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The menu itself is classic English breakfast fare, with a side line in American pancakes with a variety of toppings. I ordered a buttermilk bun with egg, sausage and sauteed mushrooms. It was supposed to have bacon, but I asked for it to be left off and was given a second sausage instead. The resulting bun was gigantic, and also, incredibly tasty; the mushrooms were tasty without being greasy, the egg perfectly poached, the bun lightly toasted: perfect!

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The full English came advertised wth artisan bread for the toast, which turned out to be a particular highlight, and worth a rare fancy adjective on this menu. It is a simple breakfast, as you can see, but each element was well-cooked and tasty.

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A tip for investors: the people who make these teapots must be raking it in. I’ve had the same teapot in three different cafes in the last week alone, and they turn up all over the place beyond that. Sadly, the tea was the only negative aspect of my breakfast – the cup was noticeably dirty when I wiped it out with a napkin.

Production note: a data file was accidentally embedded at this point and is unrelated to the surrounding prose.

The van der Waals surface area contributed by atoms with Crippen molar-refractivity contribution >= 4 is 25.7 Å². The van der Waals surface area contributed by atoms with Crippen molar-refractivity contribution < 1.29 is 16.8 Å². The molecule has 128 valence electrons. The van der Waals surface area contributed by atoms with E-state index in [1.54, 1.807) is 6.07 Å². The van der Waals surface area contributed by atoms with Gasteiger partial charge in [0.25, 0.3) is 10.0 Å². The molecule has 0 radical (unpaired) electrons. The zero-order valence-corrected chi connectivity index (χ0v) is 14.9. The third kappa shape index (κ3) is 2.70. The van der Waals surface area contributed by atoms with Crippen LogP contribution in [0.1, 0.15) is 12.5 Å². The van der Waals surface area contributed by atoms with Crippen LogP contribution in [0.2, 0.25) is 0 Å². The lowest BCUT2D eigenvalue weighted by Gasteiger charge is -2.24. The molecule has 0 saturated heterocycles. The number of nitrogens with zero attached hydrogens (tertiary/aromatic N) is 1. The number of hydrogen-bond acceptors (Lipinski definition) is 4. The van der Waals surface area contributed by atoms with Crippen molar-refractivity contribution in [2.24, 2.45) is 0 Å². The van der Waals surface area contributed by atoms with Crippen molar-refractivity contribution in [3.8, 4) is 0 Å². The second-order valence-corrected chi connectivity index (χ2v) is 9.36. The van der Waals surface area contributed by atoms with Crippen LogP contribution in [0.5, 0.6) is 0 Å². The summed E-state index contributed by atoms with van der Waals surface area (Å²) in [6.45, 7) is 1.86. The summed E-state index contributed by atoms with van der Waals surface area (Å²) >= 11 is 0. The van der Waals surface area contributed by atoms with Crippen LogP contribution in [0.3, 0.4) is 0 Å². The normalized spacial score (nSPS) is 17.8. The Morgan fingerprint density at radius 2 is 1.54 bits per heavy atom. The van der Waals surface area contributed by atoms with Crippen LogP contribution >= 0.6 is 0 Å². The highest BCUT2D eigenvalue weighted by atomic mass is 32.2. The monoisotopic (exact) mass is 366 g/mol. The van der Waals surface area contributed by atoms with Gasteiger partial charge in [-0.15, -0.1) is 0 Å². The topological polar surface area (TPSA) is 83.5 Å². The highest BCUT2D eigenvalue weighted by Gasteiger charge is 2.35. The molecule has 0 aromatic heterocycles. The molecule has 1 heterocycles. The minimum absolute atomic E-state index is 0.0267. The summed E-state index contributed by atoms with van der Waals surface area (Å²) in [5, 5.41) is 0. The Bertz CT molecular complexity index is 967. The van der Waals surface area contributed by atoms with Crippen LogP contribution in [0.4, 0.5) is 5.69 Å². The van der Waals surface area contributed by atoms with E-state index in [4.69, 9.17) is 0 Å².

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The toilets were also a bit mucky, with loo roll on the floor etc, and there is only one toilet for the cafe (often the case in the little JQ cafes). However, it must be noted that the whole cafe is very baby friendly, and the one toilet has a proper baby change unit and bin as well as the standards (a toilet and a sink).

In summary:

Price: cheap eats: £15.50 for a full English (approx £6), a sausage and egg bun (approx £5) and two drinks

Atmosphere and design: plain but welcoming, white tiles, wooden tables, blackboard behind the bar

Food: plain but well done

Toilets: one unisex loo, a bit messy, but with good baby change facilities

Enjoyment: Definitely worth a stop in if you need a good breakfast (or coffee and cake) in the Jewellery Quarter; it isn’t gimmicky, or particularly hipster-trendy, as many places in the JQ are these days, but it is just nice and gives you exactly what you want.

62 Yorks Bakery Cafe: the fourth iteration

Yorks Cafe, The Ikon Gallery, Oozells Square, Birmingham City Centre